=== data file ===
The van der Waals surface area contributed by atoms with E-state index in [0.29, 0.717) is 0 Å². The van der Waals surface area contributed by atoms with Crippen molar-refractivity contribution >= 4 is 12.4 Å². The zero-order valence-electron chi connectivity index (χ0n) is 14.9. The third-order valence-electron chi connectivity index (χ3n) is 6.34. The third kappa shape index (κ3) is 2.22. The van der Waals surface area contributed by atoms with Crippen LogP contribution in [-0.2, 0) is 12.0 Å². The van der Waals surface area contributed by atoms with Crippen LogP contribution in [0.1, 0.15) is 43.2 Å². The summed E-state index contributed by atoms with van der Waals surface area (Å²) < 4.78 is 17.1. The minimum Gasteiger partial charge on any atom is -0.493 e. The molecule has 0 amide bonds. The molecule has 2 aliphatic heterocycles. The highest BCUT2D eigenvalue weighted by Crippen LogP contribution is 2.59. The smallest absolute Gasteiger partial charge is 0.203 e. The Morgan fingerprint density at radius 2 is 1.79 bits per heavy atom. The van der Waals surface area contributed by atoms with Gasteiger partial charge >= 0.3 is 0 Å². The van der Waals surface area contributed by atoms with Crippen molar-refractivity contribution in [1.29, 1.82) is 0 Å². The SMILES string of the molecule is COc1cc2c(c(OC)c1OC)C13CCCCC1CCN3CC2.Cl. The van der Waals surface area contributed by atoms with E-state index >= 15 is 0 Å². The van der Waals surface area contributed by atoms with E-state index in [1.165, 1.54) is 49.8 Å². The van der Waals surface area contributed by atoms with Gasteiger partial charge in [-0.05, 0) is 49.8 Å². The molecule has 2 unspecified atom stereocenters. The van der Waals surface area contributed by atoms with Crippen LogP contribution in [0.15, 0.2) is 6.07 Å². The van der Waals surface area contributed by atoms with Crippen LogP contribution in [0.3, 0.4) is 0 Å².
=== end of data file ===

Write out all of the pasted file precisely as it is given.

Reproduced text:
The van der Waals surface area contributed by atoms with E-state index in [0.29, 0.717) is 0 Å². The van der Waals surface area contributed by atoms with Crippen molar-refractivity contribution >= 4 is 12.4 Å². The zero-order valence-electron chi connectivity index (χ0n) is 14.9. The third-order valence-electron chi connectivity index (χ3n) is 6.34. The third kappa shape index (κ3) is 2.22. The van der Waals surface area contributed by atoms with Crippen LogP contribution in [-0.2, 0) is 12.0 Å². The van der Waals surface area contributed by atoms with Crippen LogP contribution in [0.1, 0.15) is 43.2 Å². The summed E-state index contributed by atoms with van der Waals surface area (Å²) < 4.78 is 17.1. The minimum Gasteiger partial charge on any atom is -0.493 e. The molecule has 0 amide bonds. The molecule has 2 aliphatic heterocycles. The highest BCUT2D eigenvalue weighted by Crippen LogP contribution is 2.59. The smallest absolute Gasteiger partial charge is 0.203 e. The Morgan fingerprint density at radius 2 is 1.79 bits per heavy atom. The van der Waals surface area contributed by atoms with Gasteiger partial charge >= 0.3 is 0 Å². The van der Waals surface area contributed by atoms with Crippen molar-refractivity contribution in [1.29, 1.82) is 0 Å². The SMILES string of the molecule is COc1cc2c(c(OC)c1OC)C13CCCCC1CCN3CC2.Cl. The van der Waals surface area contributed by atoms with E-state index >= 15 is 0 Å². The van der Waals surface area contributed by atoms with E-state index in [1.165, 1.54) is 49.8 Å². The van der Waals surface area contributed by atoms with Gasteiger partial charge in [-0.05, 0) is 49.8 Å². The molecule has 2 unspecified atom stereocenters. The van der Waals surface area contributed by atoms with Crippen LogP contribution in [0.15, 0.2) is 6.07 Å². The van der Waals surface area contributed by atoms with Crippen LogP contribution in [0.3, 0.4) is 0 Å².